With respect to Norita, he was convicted of multiple counts of theft, reckless driving, speeding, improper signal, illegal U-turn, failure to obey traffic sign, driving on the right side of a highway, eluding a police officer, accident, and tampering with a vehicle. He was sentenced to nine years in prison. So far, Norita has served only about three and one-half years of his nine-year sentence.
Bradley said that Norita should remain in prison, given the seriousness of this crime and his long criminal history.
As a juvenile, Bradley said, Norita began committing crimes and was frequently detained or investigated for curfew violations, drug possession, and minor in possession of alcohol. As an adult, Norita was convicted of robbery and burglary and served time before his current offenses.
In 2005, Norita was convicted of robbery and was sentenced to confinement. In 2012, he was charged with theft and burglary of an apartment. For those crimes, he served confinement, received parole, served probation, and violated numerous conditions of his parole and probation.
In short, Bradley said, Norita showed that he is a hardened criminal who is not being rehabilitated by confinement, parole, or probation.
The parole officer recommends early release. But in opposing early release, Bradley said Norita has stolen, robbed, and endangered the safety of numerous members of the community. He said Norita has served a small percentage of his most recent sentence. “Early release will undoubtedly result in new crimes and endanger innocent people,” he said.
In Hamilton’s case, he was convicted of burglary and sentenced to 10 years confinement, only two years suspended. He has served six and a half years.
He broke into the home of a family that included a 3-year-old child. The family was at home at the time. When confronted, Hamilton threatened the person with a screwdriver and injured them. In addition, Hamilton has a prior arrest for driving under the influence that was resolved by a guilty plea for reckless driving. He also admits to being a meth user.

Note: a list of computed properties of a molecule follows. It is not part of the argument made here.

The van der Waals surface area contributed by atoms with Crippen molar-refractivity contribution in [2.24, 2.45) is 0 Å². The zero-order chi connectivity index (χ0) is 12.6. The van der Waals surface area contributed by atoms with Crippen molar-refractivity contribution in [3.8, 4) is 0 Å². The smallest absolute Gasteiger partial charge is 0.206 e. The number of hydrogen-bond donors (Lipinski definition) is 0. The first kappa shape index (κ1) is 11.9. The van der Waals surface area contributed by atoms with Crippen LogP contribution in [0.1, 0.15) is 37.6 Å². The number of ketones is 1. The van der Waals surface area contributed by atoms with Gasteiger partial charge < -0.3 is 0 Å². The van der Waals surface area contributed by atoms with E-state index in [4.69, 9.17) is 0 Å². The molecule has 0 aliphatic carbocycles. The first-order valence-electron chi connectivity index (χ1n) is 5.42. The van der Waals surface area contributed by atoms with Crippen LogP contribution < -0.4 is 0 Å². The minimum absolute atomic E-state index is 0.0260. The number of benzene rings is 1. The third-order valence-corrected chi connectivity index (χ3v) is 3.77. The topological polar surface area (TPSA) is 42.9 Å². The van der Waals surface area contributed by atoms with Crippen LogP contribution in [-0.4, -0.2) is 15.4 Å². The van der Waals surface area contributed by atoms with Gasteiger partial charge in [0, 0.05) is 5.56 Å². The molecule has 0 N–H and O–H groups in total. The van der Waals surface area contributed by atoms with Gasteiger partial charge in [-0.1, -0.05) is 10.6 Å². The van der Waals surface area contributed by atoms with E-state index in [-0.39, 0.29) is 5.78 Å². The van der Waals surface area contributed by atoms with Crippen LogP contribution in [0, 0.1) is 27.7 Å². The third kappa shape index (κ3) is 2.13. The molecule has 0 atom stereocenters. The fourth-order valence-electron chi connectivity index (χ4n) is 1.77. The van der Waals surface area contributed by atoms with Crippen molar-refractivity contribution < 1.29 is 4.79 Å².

Bradley noted that Hamilton has had two incidents of assault/fighting while serving his sentence, one as recently as 2019.
Bradley said the victims in this case should receive great consideration as Hamilton violated their privacy, threatened them with violence and likely created great apprehension in the family for everyone’s safety in the home.
The parole officer opposes Hamilton’s early release.
Bradley said Hamilton should serve the remainder of his eight years of confinement, which is only another year and a half.
In Sachou’s case, he was convicted of burglary and sentenced to 10 years. Only two years of that confinement was unsuspended. He has only served one year so far.
After Super Typhoon Yutu, Sachuo and three friends broke the window of a home. He entered the window and opened the door for his friends. They stole various items. The owner of the home is a single mother. Bradley said both the victim of this burglary and the parole officer oppose early release from the relatively short sentence.
Bradley noted that Sachuo was receiving public assistance by living at the Kagman Elementary School at the time of his crime. Rather than appreciate the difficulties everyone was facing after the typhoon, Sachuo chose to join his friends in stealing from another person after violating the privacy of a home, Bradley said.
Bradley said the parole officer’s report indicating that Sachuo has no criminal history is not accurate. He said Sachuo assaulted two individuals by punching and kneeing them in 2017. Bradley said the case was not prosecuted because the Department of Public Safety failed to provide the OAG with sufficient paperwork when requested.
He said the BOP should deny release on parole, have Sachuo complete his relatively short sentence and learn that the offense of burglary is serious violation of the dignity and privacy of the home.